(and I see from Chris' posting, Spaniel has been used before ... in combination with Ram scrotum!! )
    I always wanted to be somebody,but now I realize I should have been more specific.
    Alcohol is the anaesthesia by which we endure the operation of life. GBS

  9. #9
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    Pretty please anyone on the forum wanting to sell me Black Rams wool? Mine is out of stock.
    Last edited by Gerrit Viljoen; 20-06-11 at 04:35 PM.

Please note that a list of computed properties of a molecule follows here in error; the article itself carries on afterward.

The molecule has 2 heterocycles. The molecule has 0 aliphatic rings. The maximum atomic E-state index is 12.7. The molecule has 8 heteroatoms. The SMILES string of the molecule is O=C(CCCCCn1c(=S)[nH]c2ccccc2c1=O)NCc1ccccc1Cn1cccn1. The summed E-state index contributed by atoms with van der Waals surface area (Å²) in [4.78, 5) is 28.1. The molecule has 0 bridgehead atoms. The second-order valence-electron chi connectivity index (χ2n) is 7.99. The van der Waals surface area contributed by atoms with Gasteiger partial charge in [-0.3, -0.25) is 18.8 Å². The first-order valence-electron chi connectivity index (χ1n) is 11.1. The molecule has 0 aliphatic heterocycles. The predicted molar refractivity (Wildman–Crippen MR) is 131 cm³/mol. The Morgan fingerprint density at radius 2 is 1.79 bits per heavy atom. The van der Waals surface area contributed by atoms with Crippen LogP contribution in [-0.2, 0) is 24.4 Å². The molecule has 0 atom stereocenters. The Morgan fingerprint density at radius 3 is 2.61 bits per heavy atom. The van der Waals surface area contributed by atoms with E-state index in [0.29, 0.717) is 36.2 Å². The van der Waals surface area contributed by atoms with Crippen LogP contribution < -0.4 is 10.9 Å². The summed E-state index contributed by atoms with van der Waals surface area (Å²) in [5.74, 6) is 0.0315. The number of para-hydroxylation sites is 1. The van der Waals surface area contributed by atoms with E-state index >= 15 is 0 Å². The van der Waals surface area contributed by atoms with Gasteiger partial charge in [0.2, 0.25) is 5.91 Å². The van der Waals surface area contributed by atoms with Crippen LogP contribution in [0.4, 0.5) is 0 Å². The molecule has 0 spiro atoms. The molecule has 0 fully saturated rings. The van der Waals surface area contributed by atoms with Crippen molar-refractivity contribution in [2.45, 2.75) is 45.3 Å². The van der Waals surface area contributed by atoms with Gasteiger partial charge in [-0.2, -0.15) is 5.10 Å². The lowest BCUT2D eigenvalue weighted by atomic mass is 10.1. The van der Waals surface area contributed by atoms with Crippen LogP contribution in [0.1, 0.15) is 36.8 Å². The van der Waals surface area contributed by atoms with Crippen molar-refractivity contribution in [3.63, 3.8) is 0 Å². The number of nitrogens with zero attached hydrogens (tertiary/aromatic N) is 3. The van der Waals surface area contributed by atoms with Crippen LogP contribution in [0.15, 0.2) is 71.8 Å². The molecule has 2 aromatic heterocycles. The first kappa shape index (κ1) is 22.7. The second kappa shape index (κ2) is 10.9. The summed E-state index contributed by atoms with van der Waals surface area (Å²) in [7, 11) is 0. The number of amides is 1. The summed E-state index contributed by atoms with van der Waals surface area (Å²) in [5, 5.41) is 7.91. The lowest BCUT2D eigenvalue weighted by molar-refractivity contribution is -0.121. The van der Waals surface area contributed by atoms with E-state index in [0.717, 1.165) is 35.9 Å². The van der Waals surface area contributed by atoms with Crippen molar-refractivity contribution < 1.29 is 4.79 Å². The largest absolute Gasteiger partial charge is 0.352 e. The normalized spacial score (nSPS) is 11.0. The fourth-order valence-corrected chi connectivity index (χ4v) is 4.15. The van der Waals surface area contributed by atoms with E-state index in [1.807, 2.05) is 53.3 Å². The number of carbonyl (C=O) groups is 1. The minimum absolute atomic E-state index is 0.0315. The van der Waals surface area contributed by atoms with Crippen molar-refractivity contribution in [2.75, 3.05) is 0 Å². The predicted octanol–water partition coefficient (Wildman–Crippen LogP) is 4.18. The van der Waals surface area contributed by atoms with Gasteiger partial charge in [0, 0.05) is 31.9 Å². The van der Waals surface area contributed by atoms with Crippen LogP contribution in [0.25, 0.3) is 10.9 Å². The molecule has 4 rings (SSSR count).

Gerrit Viljoen

  10. #10
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    Gerrit
    Gaan na elke familie en soek die swart skaap in die familie.
    Hopelik sal die, manlik wees, dan het jy die ram, pas net op dat dit nie 'n koggelram is nie.
    Korrie Broos

    Don't go knocking on Death's door, ring the bell and run like hell. He hates it. (anon)
    Nymphing, adds depth to your fly fishing.
    Nymphing, is fly fishing in another dimension